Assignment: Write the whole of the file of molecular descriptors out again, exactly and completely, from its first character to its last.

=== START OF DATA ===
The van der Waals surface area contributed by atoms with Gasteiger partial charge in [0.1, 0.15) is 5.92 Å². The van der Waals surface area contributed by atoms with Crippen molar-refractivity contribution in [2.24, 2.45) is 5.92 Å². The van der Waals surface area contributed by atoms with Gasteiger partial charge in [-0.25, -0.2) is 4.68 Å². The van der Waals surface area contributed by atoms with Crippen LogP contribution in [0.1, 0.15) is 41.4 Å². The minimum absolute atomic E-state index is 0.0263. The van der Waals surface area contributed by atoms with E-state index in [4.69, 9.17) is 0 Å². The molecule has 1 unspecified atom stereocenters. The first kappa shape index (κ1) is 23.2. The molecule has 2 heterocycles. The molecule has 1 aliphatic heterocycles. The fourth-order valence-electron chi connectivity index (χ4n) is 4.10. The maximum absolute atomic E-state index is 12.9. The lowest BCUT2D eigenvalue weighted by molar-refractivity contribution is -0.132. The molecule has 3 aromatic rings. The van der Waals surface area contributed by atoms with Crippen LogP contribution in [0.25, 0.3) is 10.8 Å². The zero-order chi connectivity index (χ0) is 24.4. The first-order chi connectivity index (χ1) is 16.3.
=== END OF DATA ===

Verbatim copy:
The van der Waals surface area contributed by atoms with Gasteiger partial charge in [0.1, 0.15) is 5.92 Å². The van der Waals surface area contributed by atoms with Crippen molar-refractivity contribution in [2.24, 2.45) is 5.92 Å². The van der Waals surface area contributed by atoms with Gasteiger partial charge in [-0.25, -0.2) is 4.68 Å². The van der Waals surface area contributed by atoms with Crippen LogP contribution in [0.1, 0.15) is 41.4 Å². The minimum absolute atomic E-state index is 0.0263. The van der Waals surface area contributed by atoms with E-state index in [4.69, 9.17) is 0 Å². The molecule has 1 unspecified atom stereocenters. The first kappa shape index (κ1) is 23.2. The molecule has 2 heterocycles. The molecule has 1 aliphatic heterocycles. The fourth-order valence-electron chi connectivity index (χ4n) is 4.10. The maximum absolute atomic E-state index is 12.9. The lowest BCUT2D eigenvalue weighted by molar-refractivity contribution is -0.132. The molecule has 3 aromatic rings. The van der Waals surface area contributed by atoms with Crippen LogP contribution in [0.25, 0.3) is 10.8 Å². The zero-order chi connectivity index (χ0) is 24.4. The first-order chi connectivity index (χ1) is 16.3.